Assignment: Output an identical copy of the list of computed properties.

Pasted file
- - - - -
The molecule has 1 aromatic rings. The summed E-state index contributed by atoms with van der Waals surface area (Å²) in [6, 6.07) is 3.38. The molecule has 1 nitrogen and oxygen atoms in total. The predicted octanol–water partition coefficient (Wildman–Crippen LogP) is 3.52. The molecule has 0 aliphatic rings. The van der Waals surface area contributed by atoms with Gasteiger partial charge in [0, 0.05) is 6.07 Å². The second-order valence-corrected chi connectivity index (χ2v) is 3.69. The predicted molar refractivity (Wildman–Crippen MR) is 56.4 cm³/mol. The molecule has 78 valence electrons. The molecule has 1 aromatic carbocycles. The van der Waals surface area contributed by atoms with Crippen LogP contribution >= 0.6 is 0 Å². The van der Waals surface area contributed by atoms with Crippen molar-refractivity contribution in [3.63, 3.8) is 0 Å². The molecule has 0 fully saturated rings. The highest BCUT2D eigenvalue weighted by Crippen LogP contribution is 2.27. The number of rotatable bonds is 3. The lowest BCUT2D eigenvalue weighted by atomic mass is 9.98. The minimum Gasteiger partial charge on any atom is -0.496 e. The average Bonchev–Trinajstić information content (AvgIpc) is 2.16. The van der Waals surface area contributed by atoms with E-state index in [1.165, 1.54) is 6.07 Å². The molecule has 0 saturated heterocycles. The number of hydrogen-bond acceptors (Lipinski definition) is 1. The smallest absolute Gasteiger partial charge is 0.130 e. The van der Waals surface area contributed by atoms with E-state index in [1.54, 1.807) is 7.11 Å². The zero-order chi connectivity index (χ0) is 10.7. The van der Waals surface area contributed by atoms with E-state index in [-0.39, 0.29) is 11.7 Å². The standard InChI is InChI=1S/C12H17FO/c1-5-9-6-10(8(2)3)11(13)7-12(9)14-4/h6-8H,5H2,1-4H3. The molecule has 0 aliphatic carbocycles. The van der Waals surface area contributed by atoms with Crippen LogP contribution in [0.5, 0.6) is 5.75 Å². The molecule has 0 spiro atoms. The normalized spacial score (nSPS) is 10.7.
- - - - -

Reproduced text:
The molecule has 1 aromatic rings. The summed E-state index contributed by atoms with van der Waals surface area (Å²) in [6, 6.07) is 3.38. The molecule has 1 nitrogen and oxygen atoms in total. The predicted octanol–water partition coefficient (Wildman–Crippen LogP) is 3.52. The molecule has 0 aliphatic rings. The van der Waals surface area contributed by atoms with Gasteiger partial charge in [0, 0.05) is 6.07 Å². The second-order valence-corrected chi connectivity index (χ2v) is 3.69. The predicted molar refractivity (Wildman–Crippen MR) is 56.4 cm³/mol. The molecule has 78 valence electrons. The molecule has 1 aromatic carbocycles. The van der Waals surface area contributed by atoms with Crippen LogP contribution >= 0.6 is 0 Å². The van der Waals surface area contributed by atoms with Crippen molar-refractivity contribution in [3.63, 3.8) is 0 Å². The molecule has 0 fully saturated rings. The highest BCUT2D eigenvalue weighted by Crippen LogP contribution is 2.27. The number of rotatable bonds is 3. The lowest BCUT2D eigenvalue weighted by atomic mass is 9.98. The minimum Gasteiger partial charge on any atom is -0.496 e. The average Bonchev–Trinajstić information content (AvgIpc) is 2.16. The van der Waals surface area contributed by atoms with E-state index in [1.165, 1.54) is 6.07 Å². The molecule has 0 saturated heterocycles. The number of hydrogen-bond acceptors (Lipinski definition) is 1. The smallest absolute Gasteiger partial charge is 0.130 e. The van der Waals surface area contributed by atoms with E-state index in [1.54, 1.807) is 7.11 Å². The zero-order chi connectivity index (χ0) is 10.7. The van der Waals surface area contributed by atoms with E-state index in [-0.39, 0.29) is 11.7 Å². The standard InChI is InChI=1S/C12H17FO/c1-5-9-6-10(8(2)3)11(13)7-12(9)14-4/h6-8H,5H2,1-4H3. The molecule has 0 aliphatic carbocycles. The van der Waals surface area contributed by atoms with Crippen LogP contribution in [0.5, 0.6) is 5.75 Å². The molecule has 0 spiro atoms. The normalized spacial score (nSPS) is 10.7.